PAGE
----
“Large distribution centers with heavy truck traffic must take responsibility for the greenhouse gas emissions and smog-forming exhaust they generate,” said Nichols. “They cannot hide behind legal fictions to ignore the need to protect public health and the environment. The message for this developer – and others contemplating this illegal ploy – is clear: Distribution centers need to move towards zero-emission trucks and cargo equipment. They can’t duck their responsibility to the community where they are located or pass on the costs of their pollution in the form of unhealthy air and poor health.”
In the brief, Attorney General Becerra argues that Moreno Valley’s current GHG analysis of the World Logistics Center violates CEQA. Moreno Valley relies on CARB’s Cap-and-Trade program to shield hundreds of thousands of tons of GHG emissions each year from proper CEQA scrutiny. Warehouse and logistics centers, however, are not covered by Cap-and-Trade and therefore cannot “comply” with Cap-and-Trade. California relies instead on local governments to analyze and mitigate the climate change impacts of this type of project, pursuant to CEQA. By disregarding more than 95 percent of the emissions expected to be generated by the World Logistics Center, Moreno Valley’s environmental impact report fails to comply with CEQA. The brief notes that allow Moreno Valley to sidestep its responsibility to regulate the Center would undermine California’s GHG reduction goals and prevent co-pollutant reduction measures necessary to protect California’s environmentally impacted communities.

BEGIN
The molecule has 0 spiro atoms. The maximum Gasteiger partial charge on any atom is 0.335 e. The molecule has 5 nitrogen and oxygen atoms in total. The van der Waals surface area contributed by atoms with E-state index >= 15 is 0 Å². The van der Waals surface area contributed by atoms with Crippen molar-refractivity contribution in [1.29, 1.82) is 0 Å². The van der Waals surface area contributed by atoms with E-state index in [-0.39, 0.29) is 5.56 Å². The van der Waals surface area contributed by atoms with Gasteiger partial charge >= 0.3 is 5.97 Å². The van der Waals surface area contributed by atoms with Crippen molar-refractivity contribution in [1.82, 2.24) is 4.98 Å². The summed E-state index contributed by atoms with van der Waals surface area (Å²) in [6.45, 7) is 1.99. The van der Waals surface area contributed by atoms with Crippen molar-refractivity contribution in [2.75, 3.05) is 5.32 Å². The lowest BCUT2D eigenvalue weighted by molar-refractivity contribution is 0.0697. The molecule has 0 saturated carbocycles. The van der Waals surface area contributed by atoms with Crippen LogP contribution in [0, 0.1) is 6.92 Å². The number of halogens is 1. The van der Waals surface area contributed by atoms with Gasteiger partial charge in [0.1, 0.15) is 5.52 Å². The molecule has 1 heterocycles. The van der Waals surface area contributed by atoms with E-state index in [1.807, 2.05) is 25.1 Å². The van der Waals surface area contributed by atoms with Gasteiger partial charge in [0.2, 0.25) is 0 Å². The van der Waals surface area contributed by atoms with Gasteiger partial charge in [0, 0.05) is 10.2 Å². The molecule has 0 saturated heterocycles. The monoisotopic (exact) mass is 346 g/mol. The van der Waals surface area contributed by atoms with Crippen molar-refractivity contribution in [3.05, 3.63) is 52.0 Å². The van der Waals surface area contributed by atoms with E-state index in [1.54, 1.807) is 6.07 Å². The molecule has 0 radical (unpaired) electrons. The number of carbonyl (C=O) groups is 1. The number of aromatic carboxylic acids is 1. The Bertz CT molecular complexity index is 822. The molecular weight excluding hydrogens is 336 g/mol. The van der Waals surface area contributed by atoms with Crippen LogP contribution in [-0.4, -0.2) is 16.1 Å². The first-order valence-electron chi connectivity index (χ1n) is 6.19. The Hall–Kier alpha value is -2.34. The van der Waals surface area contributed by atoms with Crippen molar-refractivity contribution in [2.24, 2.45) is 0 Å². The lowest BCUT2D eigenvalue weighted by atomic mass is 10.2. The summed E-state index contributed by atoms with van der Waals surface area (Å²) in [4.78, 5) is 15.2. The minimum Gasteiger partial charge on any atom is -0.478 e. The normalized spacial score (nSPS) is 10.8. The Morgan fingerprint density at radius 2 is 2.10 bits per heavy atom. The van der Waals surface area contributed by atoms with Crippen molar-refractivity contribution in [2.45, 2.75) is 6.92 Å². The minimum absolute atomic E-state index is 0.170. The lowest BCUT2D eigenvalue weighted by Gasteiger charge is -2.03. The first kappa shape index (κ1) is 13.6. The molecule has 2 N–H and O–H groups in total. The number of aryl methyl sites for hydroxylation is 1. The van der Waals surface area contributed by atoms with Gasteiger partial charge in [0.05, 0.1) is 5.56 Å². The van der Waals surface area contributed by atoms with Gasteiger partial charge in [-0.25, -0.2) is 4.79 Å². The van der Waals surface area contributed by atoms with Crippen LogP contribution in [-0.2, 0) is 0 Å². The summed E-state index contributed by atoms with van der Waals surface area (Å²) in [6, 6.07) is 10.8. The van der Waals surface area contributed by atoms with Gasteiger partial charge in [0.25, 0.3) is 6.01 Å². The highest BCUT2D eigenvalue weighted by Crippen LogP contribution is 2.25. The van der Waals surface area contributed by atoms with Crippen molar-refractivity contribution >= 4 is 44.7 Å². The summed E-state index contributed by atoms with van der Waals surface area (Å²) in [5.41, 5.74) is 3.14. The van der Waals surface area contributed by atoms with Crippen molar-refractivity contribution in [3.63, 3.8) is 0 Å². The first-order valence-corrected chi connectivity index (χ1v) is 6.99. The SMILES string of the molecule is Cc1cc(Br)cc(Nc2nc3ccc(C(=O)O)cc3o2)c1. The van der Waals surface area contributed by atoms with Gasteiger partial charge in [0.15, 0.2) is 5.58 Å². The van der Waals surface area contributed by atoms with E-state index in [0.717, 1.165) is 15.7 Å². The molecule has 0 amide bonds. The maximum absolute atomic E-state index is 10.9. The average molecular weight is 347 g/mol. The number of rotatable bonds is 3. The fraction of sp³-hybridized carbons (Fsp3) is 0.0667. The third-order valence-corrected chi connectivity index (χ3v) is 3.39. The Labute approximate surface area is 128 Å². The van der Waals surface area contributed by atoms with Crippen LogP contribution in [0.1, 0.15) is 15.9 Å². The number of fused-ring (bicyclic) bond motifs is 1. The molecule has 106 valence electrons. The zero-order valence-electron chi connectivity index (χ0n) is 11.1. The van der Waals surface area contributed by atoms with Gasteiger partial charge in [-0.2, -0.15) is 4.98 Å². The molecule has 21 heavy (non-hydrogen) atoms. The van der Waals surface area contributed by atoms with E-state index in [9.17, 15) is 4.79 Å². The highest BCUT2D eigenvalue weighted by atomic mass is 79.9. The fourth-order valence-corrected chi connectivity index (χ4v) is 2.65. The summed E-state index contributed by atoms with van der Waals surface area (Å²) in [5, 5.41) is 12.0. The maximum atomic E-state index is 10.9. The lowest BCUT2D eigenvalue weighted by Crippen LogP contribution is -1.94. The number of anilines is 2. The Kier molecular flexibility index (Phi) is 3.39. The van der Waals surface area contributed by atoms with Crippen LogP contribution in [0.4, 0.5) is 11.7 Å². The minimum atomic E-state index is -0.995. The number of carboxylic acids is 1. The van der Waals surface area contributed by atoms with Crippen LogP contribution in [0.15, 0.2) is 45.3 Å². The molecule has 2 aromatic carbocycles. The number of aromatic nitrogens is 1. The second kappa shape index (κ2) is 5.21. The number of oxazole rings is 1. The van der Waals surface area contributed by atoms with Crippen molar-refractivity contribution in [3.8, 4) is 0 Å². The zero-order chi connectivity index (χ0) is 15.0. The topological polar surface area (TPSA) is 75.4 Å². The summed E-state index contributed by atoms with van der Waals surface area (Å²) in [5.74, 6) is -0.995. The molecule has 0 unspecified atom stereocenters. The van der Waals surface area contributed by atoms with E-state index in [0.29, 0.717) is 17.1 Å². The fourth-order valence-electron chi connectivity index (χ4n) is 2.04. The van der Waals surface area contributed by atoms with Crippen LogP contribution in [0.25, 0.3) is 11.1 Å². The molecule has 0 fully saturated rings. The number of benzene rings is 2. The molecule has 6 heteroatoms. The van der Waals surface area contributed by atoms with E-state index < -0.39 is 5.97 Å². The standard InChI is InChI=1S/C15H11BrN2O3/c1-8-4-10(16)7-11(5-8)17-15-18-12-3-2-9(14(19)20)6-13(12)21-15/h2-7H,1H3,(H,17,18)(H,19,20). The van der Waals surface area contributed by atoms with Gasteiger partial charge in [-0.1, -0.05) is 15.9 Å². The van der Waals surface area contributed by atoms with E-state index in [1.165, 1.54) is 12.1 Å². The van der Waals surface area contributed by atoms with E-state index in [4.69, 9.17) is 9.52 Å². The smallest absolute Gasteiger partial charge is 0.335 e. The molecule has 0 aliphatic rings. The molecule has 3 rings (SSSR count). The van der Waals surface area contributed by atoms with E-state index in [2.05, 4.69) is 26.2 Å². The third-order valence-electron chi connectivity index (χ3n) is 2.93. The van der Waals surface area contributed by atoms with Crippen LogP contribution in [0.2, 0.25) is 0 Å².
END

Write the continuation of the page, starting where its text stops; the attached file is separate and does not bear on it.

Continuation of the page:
Becerra declared, “California is already suffering from the onerous effects of climate change—including wildfires, droughts, and harmful air pollution.” Adding, “We have a responsibility to our communities, particularly those that are disproportionately affected by pollution, to make sure all feasible mitigation measures are taken to reduce greenhouse gas emissions in projects like the World Logistics Center. Local governments like Moreno Valley must do their part as regulators if we are going to safeguard the well-being of residents and meet California’s long-term climate change goals.”
According to Becerra, Moreno Valley is relying on the Cap-and-Trade Program to excuse its obligation to make better land use decisions. “Cap-and-Trade is not intended as a stand-alone climate policy; instead, it assumes steady efforts to reduce emissions across the state. While Cap-and-Trade has an important role to play in limiting emissions from entities like power plants and refineries, the Program does not cover a host of other sources, including warehouses,” he declared in his brief to the court.